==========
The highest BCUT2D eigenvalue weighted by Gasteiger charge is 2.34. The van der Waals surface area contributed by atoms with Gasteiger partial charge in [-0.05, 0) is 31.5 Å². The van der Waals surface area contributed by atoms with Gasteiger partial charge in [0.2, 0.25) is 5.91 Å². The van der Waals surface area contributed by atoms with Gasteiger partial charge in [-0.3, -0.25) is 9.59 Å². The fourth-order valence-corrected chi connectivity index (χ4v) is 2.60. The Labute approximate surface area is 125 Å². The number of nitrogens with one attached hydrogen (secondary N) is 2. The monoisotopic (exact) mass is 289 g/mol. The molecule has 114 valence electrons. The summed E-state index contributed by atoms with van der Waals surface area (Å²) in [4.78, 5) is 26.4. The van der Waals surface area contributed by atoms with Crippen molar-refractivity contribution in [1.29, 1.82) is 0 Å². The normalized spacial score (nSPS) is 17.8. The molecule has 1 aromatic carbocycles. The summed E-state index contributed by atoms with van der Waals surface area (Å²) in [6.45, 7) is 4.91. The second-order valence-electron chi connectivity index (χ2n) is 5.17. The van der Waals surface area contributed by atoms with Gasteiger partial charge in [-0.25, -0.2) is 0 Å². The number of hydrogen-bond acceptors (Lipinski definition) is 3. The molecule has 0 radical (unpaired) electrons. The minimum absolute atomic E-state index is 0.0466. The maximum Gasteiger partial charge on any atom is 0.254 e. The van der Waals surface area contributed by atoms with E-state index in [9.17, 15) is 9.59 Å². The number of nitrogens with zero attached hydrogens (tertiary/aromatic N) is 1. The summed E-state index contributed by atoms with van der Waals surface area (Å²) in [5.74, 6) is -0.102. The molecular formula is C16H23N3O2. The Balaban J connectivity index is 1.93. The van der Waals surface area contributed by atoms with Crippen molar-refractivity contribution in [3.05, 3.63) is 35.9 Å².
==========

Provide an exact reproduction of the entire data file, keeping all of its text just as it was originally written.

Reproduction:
The highest BCUT2D eigenvalue weighted by Gasteiger charge is 2.34. The van der Waals surface area contributed by atoms with Gasteiger partial charge in [-0.05, 0) is 31.5 Å². The van der Waals surface area contributed by atoms with Gasteiger partial charge in [0.2, 0.25) is 5.91 Å². The van der Waals surface area contributed by atoms with Gasteiger partial charge in [-0.3, -0.25) is 9.59 Å². The fourth-order valence-corrected chi connectivity index (χ4v) is 2.60. The Labute approximate surface area is 125 Å². The number of nitrogens with one attached hydrogen (secondary N) is 2. The monoisotopic (exact) mass is 289 g/mol. The molecule has 114 valence electrons. The summed E-state index contributed by atoms with van der Waals surface area (Å²) in [4.78, 5) is 26.4. The van der Waals surface area contributed by atoms with Crippen molar-refractivity contribution in [1.29, 1.82) is 0 Å². The normalized spacial score (nSPS) is 17.8. The molecule has 1 aromatic carbocycles. The summed E-state index contributed by atoms with van der Waals surface area (Å²) in [6.45, 7) is 4.91. The second-order valence-electron chi connectivity index (χ2n) is 5.17. The van der Waals surface area contributed by atoms with Gasteiger partial charge in [-0.25, -0.2) is 0 Å². The number of hydrogen-bond acceptors (Lipinski definition) is 3. The molecule has 0 radical (unpaired) electrons. The minimum absolute atomic E-state index is 0.0466. The maximum Gasteiger partial charge on any atom is 0.254 e. The van der Waals surface area contributed by atoms with E-state index in [9.17, 15) is 9.59 Å². The number of nitrogens with zero attached hydrogens (tertiary/aromatic N) is 1. The summed E-state index contributed by atoms with van der Waals surface area (Å²) in [5.74, 6) is -0.102. The molecular formula is C16H23N3O2. The Balaban J connectivity index is 1.93. The van der Waals surface area contributed by atoms with Crippen molar-refractivity contribution in [3.05, 3.63) is 35.9 Å².